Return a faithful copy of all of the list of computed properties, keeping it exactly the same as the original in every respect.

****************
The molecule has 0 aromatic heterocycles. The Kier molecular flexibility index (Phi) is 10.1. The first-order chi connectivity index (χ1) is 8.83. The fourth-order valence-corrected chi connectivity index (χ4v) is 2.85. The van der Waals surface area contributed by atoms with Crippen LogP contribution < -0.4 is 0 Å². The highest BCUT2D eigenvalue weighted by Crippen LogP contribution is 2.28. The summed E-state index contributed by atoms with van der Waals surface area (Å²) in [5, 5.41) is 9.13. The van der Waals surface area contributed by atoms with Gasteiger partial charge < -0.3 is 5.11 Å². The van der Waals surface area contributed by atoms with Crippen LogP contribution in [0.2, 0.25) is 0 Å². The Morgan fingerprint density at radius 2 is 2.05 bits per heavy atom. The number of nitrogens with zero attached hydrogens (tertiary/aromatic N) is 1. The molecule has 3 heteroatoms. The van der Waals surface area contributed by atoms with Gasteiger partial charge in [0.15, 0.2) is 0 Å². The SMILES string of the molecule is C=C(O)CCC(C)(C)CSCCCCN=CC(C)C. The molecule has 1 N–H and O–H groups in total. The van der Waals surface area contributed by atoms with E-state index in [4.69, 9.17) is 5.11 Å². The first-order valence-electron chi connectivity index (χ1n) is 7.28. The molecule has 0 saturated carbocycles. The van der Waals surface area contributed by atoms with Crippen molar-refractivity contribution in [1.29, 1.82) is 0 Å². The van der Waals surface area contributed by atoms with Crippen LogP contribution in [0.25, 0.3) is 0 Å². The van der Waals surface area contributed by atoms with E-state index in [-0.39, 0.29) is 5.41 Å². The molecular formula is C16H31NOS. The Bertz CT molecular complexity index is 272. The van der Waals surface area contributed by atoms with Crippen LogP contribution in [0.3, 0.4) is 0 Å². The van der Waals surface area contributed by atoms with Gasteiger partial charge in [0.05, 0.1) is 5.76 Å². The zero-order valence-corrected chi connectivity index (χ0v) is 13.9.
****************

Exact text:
The molecule has 0 aromatic heterocycles. The Kier molecular flexibility index (Phi) is 10.1. The first-order chi connectivity index (χ1) is 8.83. The fourth-order valence-corrected chi connectivity index (χ4v) is 2.85. The van der Waals surface area contributed by atoms with Crippen LogP contribution < -0.4 is 0 Å². The highest BCUT2D eigenvalue weighted by Crippen LogP contribution is 2.28. The summed E-state index contributed by atoms with van der Waals surface area (Å²) in [5, 5.41) is 9.13. The van der Waals surface area contributed by atoms with Gasteiger partial charge < -0.3 is 5.11 Å². The van der Waals surface area contributed by atoms with Crippen LogP contribution in [0.2, 0.25) is 0 Å². The Morgan fingerprint density at radius 2 is 2.05 bits per heavy atom. The number of nitrogens with zero attached hydrogens (tertiary/aromatic N) is 1. The molecule has 3 heteroatoms. The van der Waals surface area contributed by atoms with Gasteiger partial charge in [0.15, 0.2) is 0 Å². The SMILES string of the molecule is C=C(O)CCC(C)(C)CSCCCCN=CC(C)C. The molecule has 1 N–H and O–H groups in total. The van der Waals surface area contributed by atoms with E-state index in [4.69, 9.17) is 5.11 Å². The first-order valence-electron chi connectivity index (χ1n) is 7.28. The molecule has 0 saturated carbocycles. The van der Waals surface area contributed by atoms with Crippen molar-refractivity contribution in [1.29, 1.82) is 0 Å². The van der Waals surface area contributed by atoms with Crippen LogP contribution in [0.25, 0.3) is 0 Å². The van der Waals surface area contributed by atoms with E-state index in [-0.39, 0.29) is 5.41 Å². The molecular formula is C16H31NOS. The Bertz CT molecular complexity index is 272. The van der Waals surface area contributed by atoms with Crippen LogP contribution in [0.3, 0.4) is 0 Å². The van der Waals surface area contributed by atoms with Gasteiger partial charge in [0.05, 0.1) is 5.76 Å². The zero-order valence-corrected chi connectivity index (χ0v) is 13.9.